3rd Pitch- 45’-5.10a/ The topo leads you to believe you will be traversing right to the right side of the tower and climbing it from there. In reality, there is a modern bolt (2019) along with an old piton on the south face of the tower, the face you are starring at from the belay. Stem up to clip the bolt and then hand traverse right through the piton and make the crux move of the route (“very committing hand traverse”) via an exposed stem/traverse right out to big exposure on the east face of the tower. There is a #.5 horizontal placement that you can plug as you make the hand traverse out into space to locate a decent foot edge. A deck fall on the ledge is possible before landing this last move if you can’t get the .5 placed. Climb a finger crack from there to the summit of the tower and a fixed rap in decent shape as of 2019.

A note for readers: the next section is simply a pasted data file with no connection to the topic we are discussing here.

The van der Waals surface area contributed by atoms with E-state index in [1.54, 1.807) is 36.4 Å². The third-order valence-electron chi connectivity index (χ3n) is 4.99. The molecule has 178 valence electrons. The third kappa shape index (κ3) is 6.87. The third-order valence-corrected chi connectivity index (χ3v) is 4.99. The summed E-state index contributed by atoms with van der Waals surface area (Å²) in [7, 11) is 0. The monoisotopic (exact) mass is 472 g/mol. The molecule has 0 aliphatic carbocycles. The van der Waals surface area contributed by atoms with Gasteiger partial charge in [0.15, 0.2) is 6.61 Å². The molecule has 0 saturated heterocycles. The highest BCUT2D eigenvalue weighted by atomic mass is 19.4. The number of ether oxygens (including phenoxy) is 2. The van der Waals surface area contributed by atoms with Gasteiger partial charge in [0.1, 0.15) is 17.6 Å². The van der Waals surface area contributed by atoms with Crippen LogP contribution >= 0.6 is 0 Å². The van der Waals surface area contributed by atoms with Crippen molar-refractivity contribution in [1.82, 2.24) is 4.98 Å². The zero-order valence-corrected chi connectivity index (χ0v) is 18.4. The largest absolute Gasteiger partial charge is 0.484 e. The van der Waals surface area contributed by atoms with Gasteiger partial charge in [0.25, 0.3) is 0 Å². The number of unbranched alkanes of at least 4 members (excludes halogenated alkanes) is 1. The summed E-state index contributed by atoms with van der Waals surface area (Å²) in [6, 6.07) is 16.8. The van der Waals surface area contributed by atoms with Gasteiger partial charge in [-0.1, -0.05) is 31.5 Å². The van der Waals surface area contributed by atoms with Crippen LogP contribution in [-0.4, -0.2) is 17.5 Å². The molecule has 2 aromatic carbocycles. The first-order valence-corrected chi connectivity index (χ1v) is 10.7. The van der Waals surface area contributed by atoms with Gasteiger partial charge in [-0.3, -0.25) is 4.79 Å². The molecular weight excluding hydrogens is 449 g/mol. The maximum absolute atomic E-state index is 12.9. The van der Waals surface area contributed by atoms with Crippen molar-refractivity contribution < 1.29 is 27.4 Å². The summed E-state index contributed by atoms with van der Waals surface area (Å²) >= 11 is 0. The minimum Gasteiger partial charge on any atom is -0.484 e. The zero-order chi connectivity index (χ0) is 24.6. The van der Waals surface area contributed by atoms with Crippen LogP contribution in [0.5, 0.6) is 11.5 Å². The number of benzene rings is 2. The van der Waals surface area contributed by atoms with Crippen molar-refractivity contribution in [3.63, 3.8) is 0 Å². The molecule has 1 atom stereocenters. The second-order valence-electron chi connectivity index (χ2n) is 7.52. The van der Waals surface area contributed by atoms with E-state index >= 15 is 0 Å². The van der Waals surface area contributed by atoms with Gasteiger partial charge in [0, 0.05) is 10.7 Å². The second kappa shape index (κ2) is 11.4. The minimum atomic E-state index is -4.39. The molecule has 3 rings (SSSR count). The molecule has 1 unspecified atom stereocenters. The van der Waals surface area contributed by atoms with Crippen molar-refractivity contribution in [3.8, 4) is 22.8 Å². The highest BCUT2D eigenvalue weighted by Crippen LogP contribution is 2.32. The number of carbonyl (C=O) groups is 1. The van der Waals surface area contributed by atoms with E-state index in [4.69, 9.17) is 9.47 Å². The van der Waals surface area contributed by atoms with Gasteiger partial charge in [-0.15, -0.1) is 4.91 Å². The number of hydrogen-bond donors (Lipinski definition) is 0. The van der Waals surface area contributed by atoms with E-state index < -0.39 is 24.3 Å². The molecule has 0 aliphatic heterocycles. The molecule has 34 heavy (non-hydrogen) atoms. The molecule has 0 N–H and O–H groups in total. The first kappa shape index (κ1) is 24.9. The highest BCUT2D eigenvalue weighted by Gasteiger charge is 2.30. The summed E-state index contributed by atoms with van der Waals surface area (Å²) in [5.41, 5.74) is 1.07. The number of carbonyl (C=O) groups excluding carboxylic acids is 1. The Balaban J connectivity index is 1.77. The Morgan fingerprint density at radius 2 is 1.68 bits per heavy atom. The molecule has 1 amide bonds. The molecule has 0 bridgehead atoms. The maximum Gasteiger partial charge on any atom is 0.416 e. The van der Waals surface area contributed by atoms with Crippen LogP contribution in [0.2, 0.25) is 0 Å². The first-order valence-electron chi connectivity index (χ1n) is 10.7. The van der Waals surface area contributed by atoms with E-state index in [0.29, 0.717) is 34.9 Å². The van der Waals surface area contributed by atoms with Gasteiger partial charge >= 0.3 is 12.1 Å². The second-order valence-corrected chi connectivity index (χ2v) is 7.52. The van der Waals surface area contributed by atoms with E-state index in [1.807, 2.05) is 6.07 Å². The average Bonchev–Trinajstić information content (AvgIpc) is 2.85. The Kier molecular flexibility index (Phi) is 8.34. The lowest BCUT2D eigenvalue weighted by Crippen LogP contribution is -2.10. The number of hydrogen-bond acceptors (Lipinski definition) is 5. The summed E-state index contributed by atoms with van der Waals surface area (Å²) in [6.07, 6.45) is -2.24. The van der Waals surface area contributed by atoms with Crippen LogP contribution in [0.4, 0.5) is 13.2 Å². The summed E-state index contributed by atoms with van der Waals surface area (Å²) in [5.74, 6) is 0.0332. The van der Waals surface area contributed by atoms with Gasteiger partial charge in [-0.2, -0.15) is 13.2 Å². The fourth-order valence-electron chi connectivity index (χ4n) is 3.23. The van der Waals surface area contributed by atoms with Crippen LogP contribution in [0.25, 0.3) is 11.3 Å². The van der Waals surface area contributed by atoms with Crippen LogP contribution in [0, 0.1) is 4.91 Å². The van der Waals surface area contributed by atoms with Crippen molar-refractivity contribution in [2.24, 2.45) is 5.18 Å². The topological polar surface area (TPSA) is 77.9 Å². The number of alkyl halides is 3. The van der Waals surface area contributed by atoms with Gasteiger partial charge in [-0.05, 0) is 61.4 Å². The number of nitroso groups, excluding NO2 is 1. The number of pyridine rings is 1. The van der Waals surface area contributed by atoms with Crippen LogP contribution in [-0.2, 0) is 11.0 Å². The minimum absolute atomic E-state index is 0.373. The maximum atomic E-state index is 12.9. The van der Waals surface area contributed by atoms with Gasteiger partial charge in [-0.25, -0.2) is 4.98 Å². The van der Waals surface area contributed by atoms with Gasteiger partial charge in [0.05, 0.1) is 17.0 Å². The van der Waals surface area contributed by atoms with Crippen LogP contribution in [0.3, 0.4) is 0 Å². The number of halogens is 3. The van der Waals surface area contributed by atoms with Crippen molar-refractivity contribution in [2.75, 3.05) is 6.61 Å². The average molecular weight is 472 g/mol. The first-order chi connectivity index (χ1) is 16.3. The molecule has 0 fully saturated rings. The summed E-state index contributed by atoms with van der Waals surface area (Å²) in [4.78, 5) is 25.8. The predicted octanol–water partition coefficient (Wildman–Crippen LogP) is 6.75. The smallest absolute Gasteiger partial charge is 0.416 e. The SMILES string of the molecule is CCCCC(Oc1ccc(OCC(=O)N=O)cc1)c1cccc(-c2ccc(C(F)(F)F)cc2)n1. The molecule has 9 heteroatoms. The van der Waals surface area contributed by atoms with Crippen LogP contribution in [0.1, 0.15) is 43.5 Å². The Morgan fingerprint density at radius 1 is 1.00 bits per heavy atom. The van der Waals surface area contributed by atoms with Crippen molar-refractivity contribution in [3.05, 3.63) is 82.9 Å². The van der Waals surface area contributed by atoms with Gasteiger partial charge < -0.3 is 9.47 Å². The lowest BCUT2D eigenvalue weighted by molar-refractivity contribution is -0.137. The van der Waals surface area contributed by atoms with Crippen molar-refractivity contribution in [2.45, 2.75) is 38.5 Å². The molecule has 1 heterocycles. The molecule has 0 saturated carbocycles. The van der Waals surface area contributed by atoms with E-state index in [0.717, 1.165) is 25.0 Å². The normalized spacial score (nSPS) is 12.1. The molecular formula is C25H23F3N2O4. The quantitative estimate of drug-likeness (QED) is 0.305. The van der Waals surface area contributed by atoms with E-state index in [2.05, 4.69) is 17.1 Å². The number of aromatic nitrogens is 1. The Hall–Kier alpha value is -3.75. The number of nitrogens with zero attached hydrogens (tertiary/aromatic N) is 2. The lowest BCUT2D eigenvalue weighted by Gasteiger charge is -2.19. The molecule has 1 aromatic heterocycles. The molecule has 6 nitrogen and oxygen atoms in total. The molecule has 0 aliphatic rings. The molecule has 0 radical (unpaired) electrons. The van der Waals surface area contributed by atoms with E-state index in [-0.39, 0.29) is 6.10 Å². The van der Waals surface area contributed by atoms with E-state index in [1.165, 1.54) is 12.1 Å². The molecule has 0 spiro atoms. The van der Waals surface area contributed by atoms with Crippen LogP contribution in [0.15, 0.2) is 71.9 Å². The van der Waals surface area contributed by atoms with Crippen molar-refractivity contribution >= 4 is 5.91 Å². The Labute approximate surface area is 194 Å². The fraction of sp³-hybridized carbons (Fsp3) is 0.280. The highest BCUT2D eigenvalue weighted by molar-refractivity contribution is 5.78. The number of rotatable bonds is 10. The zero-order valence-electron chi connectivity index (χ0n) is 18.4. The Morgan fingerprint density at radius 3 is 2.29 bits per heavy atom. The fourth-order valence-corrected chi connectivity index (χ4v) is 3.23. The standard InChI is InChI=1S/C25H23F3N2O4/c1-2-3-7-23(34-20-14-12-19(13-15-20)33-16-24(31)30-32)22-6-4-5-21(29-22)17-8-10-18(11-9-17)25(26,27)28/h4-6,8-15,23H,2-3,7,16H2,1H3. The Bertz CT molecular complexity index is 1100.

Take a short rap off the tower.
4th Pitch- 30m-5.9/ By far the best pitch of the route. Climb the recessed double crack corner directly behind the tower. The left crack is the more feasible at the grade. This is the best rock on the route and you still have to be delicate about what you might yard on. It lands you on a narrow ledge below a massive roof. The topo would have you continue with a blind traverse out left, but that would be a poor choice regarding potential rope drag. Rather build a gear anchor at the right end of the ledge with medium gear.
5th Pitch- 20m-5.8/ Traverse up and then directly out left to by pass this massive roof/OW section. I continued on run out ground into the loose shale. Rather stop on a ledge and set up a gear belay to avoid further rope drag and assess a better finish than I took.